Because we now manage cloud-based services, handling patches and updates are things of the past for Office 365. Instead, the cloud-based services are updated by the DevOps engineers who write the code. Changes are made in the cloud with a multi-way active topology that shields the user from these update processes, such as automatically failing over to another server if the current system is being patched. For the server-side services, this all happens in the background and is transparent to users, thereby making it a much better experience for them.

This seamless update approach means that our organization doesn’t need to inconvenience people with messages about maintenance windows or scheduled upgrades for our cloud-based services. It also enables product engineers to push out enhancements to the Office 365 services much more frequently. The three-year release cycle for new technology and capabilities has been replaced with regular releases, and product teams learn from usage statistics to improve experiences in near real-time.

In Core Services Engineering, we continue to take advantage of Content Delivery Network (CDN) to manage deployment of our Office 365 ProPlus releases directly from the cloud, avoiding the need to manually download and replicate these updates. Employees automatically get updates from the CDN over the internet according to their update channel schedule. We also support our on-campus employees with System Center Configuration Manager when we need more control over the update process. Configuration Manager is now integrated with Microsoft Update service and can automatically deliver updates to our internal users. This reduces traffic through the firewall and gives us a consistent process to discover, view, deploy, and track software updates just like we manage other apps in our organization.

Table 1. The three different Office 365 ProPlus update channels and how we use them at Microsoft

Monthly Channel Semi-annual Channel
Semi-annual Channel
Client population Less than 1 percent Approximately 10 percent Approximately 89 percent
Purpose Monthly updates with the latest features IT pilots, application validation, and end-user acceptance testing before broad deployment Broad deployment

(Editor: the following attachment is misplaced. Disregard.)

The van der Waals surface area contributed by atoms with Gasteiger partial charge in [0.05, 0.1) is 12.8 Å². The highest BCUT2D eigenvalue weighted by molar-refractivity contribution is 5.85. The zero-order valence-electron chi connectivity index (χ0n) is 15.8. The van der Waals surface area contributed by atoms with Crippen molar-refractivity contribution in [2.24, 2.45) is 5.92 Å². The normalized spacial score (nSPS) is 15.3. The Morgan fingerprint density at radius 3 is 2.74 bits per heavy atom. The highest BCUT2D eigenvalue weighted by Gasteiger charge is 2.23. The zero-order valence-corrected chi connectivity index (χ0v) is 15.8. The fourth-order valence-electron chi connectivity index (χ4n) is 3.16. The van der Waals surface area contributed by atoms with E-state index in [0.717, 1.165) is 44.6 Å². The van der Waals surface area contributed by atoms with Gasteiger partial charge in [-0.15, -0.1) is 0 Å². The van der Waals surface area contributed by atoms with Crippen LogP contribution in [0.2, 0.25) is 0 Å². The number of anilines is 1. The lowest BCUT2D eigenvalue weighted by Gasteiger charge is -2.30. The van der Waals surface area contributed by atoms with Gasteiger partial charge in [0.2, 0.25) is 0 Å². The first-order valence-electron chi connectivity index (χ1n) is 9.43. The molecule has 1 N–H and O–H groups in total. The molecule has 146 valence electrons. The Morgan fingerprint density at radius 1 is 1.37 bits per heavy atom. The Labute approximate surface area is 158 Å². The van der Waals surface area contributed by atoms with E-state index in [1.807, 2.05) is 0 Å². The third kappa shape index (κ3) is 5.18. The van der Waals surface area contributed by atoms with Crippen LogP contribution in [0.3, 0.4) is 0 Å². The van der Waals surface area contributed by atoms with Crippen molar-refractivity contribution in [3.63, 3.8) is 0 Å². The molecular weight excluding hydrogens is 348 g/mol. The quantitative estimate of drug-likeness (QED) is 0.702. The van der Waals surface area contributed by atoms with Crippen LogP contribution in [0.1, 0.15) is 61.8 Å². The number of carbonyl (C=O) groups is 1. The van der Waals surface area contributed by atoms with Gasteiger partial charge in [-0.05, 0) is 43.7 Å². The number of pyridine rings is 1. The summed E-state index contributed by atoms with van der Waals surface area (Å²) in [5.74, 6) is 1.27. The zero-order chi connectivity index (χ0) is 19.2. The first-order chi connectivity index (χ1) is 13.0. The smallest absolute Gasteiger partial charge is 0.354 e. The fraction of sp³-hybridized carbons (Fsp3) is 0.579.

Target audience Representative end users, developers, and ISVs IT testers, app and add-in owners, representative end-users All enterprise end users
Release frequency Monthly Twice per year, in March and September Twice per year, in January and July

Note: The names of the update channels and their frequencies of update we reference in this paper are based on the changes to the Office 365 ProPlus and Windows 10 update models that will go into effect in September 2017 (“Current Channel” becomes “Monthly Channel,” “First Release for Deferred Channel” becomes “Semi-annual Channel [Targeted],” and “Deferred Channel” becomes “Semi-annual Channel”).

Key takeaway: Examine every facet of your release process. In addition to groups and roles, service managers need to consider other aspects of their environments to give the best release experience, like:

  • Consider the people and their roles when deciding which update channel to place them.What users should reside in which update channel? There is no single correct answer for who belongs where, but there are key data points you should consider when placing people in the more accelerated channels. At Microsoft, we factor in a person’s risk aversion; any application dependencies, such as with business-critical apps; and even their appetite for embracing change to determine the best fit.